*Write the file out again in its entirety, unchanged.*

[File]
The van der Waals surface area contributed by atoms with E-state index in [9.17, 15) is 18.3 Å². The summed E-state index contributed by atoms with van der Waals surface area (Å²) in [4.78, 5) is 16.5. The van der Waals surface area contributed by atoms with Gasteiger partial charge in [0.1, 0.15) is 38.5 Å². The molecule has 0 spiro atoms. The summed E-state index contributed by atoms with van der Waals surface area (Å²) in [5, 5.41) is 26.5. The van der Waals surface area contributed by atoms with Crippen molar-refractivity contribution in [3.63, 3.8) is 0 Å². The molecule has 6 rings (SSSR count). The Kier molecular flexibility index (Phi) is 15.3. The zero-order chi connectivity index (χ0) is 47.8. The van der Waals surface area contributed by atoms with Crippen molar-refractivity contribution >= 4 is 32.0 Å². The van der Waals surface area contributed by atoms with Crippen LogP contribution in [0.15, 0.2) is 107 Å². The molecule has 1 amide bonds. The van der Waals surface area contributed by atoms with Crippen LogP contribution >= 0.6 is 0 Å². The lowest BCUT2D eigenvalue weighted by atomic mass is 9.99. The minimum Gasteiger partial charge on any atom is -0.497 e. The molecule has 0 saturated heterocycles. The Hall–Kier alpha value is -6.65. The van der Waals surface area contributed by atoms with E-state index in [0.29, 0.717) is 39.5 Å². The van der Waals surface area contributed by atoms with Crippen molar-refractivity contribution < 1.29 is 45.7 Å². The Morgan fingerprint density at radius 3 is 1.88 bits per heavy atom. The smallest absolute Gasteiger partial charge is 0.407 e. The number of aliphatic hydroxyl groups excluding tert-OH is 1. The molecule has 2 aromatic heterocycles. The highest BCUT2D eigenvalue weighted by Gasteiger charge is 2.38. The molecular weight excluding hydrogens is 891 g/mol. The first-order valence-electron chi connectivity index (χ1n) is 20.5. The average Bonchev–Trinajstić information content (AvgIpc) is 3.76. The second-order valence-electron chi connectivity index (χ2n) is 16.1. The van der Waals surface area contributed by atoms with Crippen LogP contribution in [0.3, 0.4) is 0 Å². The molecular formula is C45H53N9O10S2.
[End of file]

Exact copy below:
The van der Waals surface area contributed by atoms with E-state index in [9.17, 15) is 18.3 Å². The summed E-state index contributed by atoms with van der Waals surface area (Å²) in [4.78, 5) is 16.5. The van der Waals surface area contributed by atoms with Gasteiger partial charge in [0.1, 0.15) is 38.5 Å². The molecule has 0 spiro atoms. The summed E-state index contributed by atoms with van der Waals surface area (Å²) in [5, 5.41) is 26.5. The van der Waals surface area contributed by atoms with Crippen molar-refractivity contribution in [3.63, 3.8) is 0 Å². The molecule has 6 rings (SSSR count). The Kier molecular flexibility index (Phi) is 15.3. The zero-order chi connectivity index (χ0) is 47.8. The van der Waals surface area contributed by atoms with Crippen molar-refractivity contribution >= 4 is 32.0 Å². The van der Waals surface area contributed by atoms with Crippen LogP contribution in [0.15, 0.2) is 107 Å². The molecule has 1 amide bonds. The van der Waals surface area contributed by atoms with Crippen LogP contribution >= 0.6 is 0 Å². The lowest BCUT2D eigenvalue weighted by atomic mass is 9.99. The minimum Gasteiger partial charge on any atom is -0.497 e. The molecule has 0 saturated heterocycles. The Hall–Kier alpha value is -6.65. The van der Waals surface area contributed by atoms with E-state index in [0.29, 0.717) is 39.5 Å². The van der Waals surface area contributed by atoms with Crippen molar-refractivity contribution < 1.29 is 45.7 Å². The Morgan fingerprint density at radius 3 is 1.88 bits per heavy atom. The smallest absolute Gasteiger partial charge is 0.407 e. The number of aliphatic hydroxyl groups excluding tert-OH is 1. The molecule has 2 aromatic heterocycles. The highest BCUT2D eigenvalue weighted by Gasteiger charge is 2.38. The molecular weight excluding hydrogens is 891 g/mol. The first-order valence-electron chi connectivity index (χ1n) is 20.5. The average Bonchev–Trinajstić information content (AvgIpc) is 3.76. The second-order valence-electron chi connectivity index (χ2n) is 16.1. The van der Waals surface area contributed by atoms with Crippen LogP contribution in [0.3, 0.4) is 0 Å². The molecular formula is C45H53N9O10S2.